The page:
The node-parquet module is simple to use and shows how to compress data into Parquet format for S3 and Athena. This code writes out data to a Parquet format then uploads that data to S3:

const parquet = require('node-parquet');

var schema = {

  user_id: {type: 'int32'},

  action_name: {type: 'byte_array'},

  action_value: {type: 'byte_array', optional: true},

  browser: {type: 'byte_array'},

  location: {type: 'byte_array'},

  ip_address: {type: 'byte_array'},

  start_time: {type: 'int32'},

  end_time: {type: 'int32'},

};

var data = [

  [ 1234, 'Login', null, 'Chrome', 'Ohio', '10.0.0.1', 1496941960, 1496942080],

  [ 1234, 'Search', 'Chris Moyer', 'Chrome', 'Ohio', '10.0.0.1', 1496941960, 1496942080],

  [ 1234, 'View', 'Book: Building Applications in the Cloud', 'Chrome', 'Ohio', '10.0.0.1', 1496941960, 1496942080],

  [ 1234, 'Add to Cart', 'Building Applications in the Cloud', 'Chrome', 'Ohio', '10.0.0.1', 1496941960, 1496942080],

  [ 1234, 'Checkout', '1 Item', 'Chrome', 'Ohio', '10.0.0.1', 1496951960, 1496952080],

];

var writer = new parquet.ParquetWriter(`${session_id}.parquet`, schema);

writer.write(data);

writer.close();

writer.on('end', () => {

  s3.upload({

    Bucket: 'my-parquet-data',

    Key: '${session_id}.parquet',

    Body: fs.createReadStream(`${session_id}.parquet`),

  }).promise().catch(e => {

    // Retry logic if there's an issue, or alert

    // if nothing can be retried.

  });

});

Parquet files have a strict format, so you need to define the schema before uploading to S3. This process also ensures that files will conform to the same schema and enables Athena to more easily and correctly process data. Developers can also use GZIP compression to further improve query performance.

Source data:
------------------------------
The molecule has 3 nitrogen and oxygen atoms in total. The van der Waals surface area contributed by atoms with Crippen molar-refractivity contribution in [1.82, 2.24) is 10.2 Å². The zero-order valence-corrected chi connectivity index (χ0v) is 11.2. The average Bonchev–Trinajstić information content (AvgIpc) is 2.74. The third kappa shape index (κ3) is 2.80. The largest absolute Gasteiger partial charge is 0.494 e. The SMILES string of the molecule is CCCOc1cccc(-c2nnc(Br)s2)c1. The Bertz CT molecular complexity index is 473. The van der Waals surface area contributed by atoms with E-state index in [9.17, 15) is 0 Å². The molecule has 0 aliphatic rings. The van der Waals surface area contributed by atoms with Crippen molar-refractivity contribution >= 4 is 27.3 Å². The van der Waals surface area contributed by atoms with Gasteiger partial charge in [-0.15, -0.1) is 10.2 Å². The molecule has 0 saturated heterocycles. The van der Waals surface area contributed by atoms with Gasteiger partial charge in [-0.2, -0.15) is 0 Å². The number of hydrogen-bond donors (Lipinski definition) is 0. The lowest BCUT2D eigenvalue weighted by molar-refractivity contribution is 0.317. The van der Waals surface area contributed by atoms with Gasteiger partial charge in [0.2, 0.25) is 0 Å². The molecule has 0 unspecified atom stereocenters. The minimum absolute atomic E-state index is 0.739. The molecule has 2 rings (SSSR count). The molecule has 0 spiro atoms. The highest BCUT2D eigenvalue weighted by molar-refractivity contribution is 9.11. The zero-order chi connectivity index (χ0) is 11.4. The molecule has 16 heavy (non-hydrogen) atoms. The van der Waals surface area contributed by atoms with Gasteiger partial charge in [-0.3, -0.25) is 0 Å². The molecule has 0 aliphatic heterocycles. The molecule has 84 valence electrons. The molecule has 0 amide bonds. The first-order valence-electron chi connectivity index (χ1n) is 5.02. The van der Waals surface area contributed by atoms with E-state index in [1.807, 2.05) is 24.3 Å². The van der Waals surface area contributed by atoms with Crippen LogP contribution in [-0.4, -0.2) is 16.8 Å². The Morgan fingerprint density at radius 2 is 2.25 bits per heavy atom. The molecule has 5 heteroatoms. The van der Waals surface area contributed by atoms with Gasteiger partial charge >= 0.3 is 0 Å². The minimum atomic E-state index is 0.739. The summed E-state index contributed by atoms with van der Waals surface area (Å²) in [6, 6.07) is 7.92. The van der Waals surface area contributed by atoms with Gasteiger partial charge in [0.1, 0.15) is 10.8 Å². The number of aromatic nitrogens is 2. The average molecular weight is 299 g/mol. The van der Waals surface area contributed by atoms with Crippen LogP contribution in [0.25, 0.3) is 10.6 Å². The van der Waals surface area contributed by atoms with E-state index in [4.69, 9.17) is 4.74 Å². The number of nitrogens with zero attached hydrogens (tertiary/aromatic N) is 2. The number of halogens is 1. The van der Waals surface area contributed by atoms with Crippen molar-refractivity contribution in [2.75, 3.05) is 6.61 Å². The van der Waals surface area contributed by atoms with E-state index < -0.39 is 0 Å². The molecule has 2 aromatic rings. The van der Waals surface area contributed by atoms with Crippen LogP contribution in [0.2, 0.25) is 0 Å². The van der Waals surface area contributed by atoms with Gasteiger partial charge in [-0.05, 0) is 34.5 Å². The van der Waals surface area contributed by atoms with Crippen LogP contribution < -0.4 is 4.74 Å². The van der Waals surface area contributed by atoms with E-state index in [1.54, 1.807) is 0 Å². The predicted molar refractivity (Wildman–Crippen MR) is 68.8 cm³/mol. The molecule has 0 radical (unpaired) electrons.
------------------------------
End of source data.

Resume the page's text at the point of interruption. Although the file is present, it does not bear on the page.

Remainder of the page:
Query data with Athena

After uploading data to S3, create a virtual table in Athena to query the data. This instructs Athena on how to parse S3 data into an SQL-compatible format. Use regular expressions or specify that the input data is in Parquet format. Specify Parquet as the data format, and the data will automatically move into the proper table schema based on how it's stored. Be sure to specify which columns to load into Athena; choose the same format and column names created when saving the data to S3.

Partitions, which are similar to indexes, can improve query performance. For example, you might choose to partition on user ID and action name, which would quickly group all activities from a particular user or action type.

After completing the Athena configuration, any SQL queries running either through the AWS Management Console or Athena API will search S3 directly. There's no caching or synchronization process; the data automatically updates, and the IT team only pays when performing a search.

Amazon Athena is helpful for developers that don't want to maintain a running SQL server, but it's only efficient for infrequent queries. Applications running constant queries against data should load data into a full database, like Amazon Aurora, or a data warehouse, like Amazon Redshift.

Next Steps

AWS dev tools provide better insights and control

Redshift, MySQL database options to improve AWS querying

Athena among host of Amazon cloud improvements

This was last published in June 2017